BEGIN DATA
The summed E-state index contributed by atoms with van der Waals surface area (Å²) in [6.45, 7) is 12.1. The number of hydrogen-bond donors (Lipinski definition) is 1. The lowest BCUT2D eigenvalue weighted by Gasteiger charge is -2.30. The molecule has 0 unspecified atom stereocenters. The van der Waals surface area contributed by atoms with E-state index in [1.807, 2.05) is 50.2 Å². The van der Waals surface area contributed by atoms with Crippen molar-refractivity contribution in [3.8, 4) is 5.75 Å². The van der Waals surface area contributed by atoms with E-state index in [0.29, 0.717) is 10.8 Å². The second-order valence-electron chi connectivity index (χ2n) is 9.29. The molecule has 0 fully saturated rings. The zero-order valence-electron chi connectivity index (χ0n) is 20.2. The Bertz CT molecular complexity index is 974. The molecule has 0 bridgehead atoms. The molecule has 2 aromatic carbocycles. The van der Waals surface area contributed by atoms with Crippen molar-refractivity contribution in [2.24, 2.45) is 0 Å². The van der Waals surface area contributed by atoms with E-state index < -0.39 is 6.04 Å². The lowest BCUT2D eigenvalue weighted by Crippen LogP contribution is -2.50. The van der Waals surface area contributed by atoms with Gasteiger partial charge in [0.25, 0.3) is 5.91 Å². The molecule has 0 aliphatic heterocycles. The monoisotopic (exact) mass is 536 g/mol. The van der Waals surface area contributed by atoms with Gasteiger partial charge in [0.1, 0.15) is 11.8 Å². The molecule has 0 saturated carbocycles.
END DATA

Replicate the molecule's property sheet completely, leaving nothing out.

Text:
The summed E-state index contributed by atoms with van der Waals surface area (Å²) in [6.45, 7) is 12.1. The number of hydrogen-bond donors (Lipinski definition) is 1. The lowest BCUT2D eigenvalue weighted by Gasteiger charge is -2.30. The molecule has 0 unspecified atom stereocenters. The van der Waals surface area contributed by atoms with E-state index in [1.807, 2.05) is 50.2 Å². The van der Waals surface area contributed by atoms with Crippen molar-refractivity contribution in [3.8, 4) is 5.75 Å². The van der Waals surface area contributed by atoms with E-state index in [0.29, 0.717) is 10.8 Å². The second-order valence-electron chi connectivity index (χ2n) is 9.29. The molecule has 0 fully saturated rings. The zero-order valence-electron chi connectivity index (χ0n) is 20.2. The Bertz CT molecular complexity index is 974. The molecule has 0 bridgehead atoms. The molecule has 2 aromatic carbocycles. The van der Waals surface area contributed by atoms with Crippen molar-refractivity contribution in [2.24, 2.45) is 0 Å². The van der Waals surface area contributed by atoms with E-state index < -0.39 is 6.04 Å². The lowest BCUT2D eigenvalue weighted by Crippen LogP contribution is -2.50. The van der Waals surface area contributed by atoms with Gasteiger partial charge in [0.25, 0.3) is 5.91 Å². The molecule has 0 aliphatic heterocycles. The monoisotopic (exact) mass is 536 g/mol. The van der Waals surface area contributed by atoms with Gasteiger partial charge in [0.1, 0.15) is 11.8 Å². The molecule has 0 saturated carbocycles.